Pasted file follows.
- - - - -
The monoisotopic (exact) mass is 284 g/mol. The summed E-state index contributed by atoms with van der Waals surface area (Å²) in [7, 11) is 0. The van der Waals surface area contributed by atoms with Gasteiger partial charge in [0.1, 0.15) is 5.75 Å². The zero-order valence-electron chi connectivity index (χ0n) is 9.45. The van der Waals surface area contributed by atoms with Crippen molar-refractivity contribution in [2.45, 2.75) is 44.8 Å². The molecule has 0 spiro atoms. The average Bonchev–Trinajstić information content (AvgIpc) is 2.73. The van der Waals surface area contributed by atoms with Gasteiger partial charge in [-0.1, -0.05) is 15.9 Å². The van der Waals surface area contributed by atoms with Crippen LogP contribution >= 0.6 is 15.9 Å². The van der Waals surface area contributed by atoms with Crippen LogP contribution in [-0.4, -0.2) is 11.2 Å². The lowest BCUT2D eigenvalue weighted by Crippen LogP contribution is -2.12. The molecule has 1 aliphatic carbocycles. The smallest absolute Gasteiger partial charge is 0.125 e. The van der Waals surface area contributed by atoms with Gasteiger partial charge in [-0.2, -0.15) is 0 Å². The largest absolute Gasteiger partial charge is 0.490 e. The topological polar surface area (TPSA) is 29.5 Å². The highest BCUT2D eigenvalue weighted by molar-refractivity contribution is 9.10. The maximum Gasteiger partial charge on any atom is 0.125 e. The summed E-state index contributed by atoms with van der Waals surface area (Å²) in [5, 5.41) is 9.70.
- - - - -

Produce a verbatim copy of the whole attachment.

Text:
The monoisotopic (exact) mass is 284 g/mol. The summed E-state index contributed by atoms with van der Waals surface area (Å²) in [7, 11) is 0. The van der Waals surface area contributed by atoms with Gasteiger partial charge in [0.1, 0.15) is 5.75 Å². The zero-order valence-electron chi connectivity index (χ0n) is 9.45. The van der Waals surface area contributed by atoms with Crippen molar-refractivity contribution in [2.45, 2.75) is 44.8 Å². The molecule has 0 spiro atoms. The average Bonchev–Trinajstić information content (AvgIpc) is 2.73. The van der Waals surface area contributed by atoms with Gasteiger partial charge in [-0.1, -0.05) is 15.9 Å². The van der Waals surface area contributed by atoms with Crippen LogP contribution >= 0.6 is 15.9 Å². The van der Waals surface area contributed by atoms with Crippen LogP contribution in [-0.4, -0.2) is 11.2 Å². The lowest BCUT2D eigenvalue weighted by Crippen LogP contribution is -2.12. The molecule has 1 aliphatic carbocycles. The smallest absolute Gasteiger partial charge is 0.125 e. The van der Waals surface area contributed by atoms with Gasteiger partial charge in [-0.2, -0.15) is 0 Å². The largest absolute Gasteiger partial charge is 0.490 e. The topological polar surface area (TPSA) is 29.5 Å². The highest BCUT2D eigenvalue weighted by molar-refractivity contribution is 9.10. The maximum Gasteiger partial charge on any atom is 0.125 e. The summed E-state index contributed by atoms with van der Waals surface area (Å²) in [5, 5.41) is 9.70.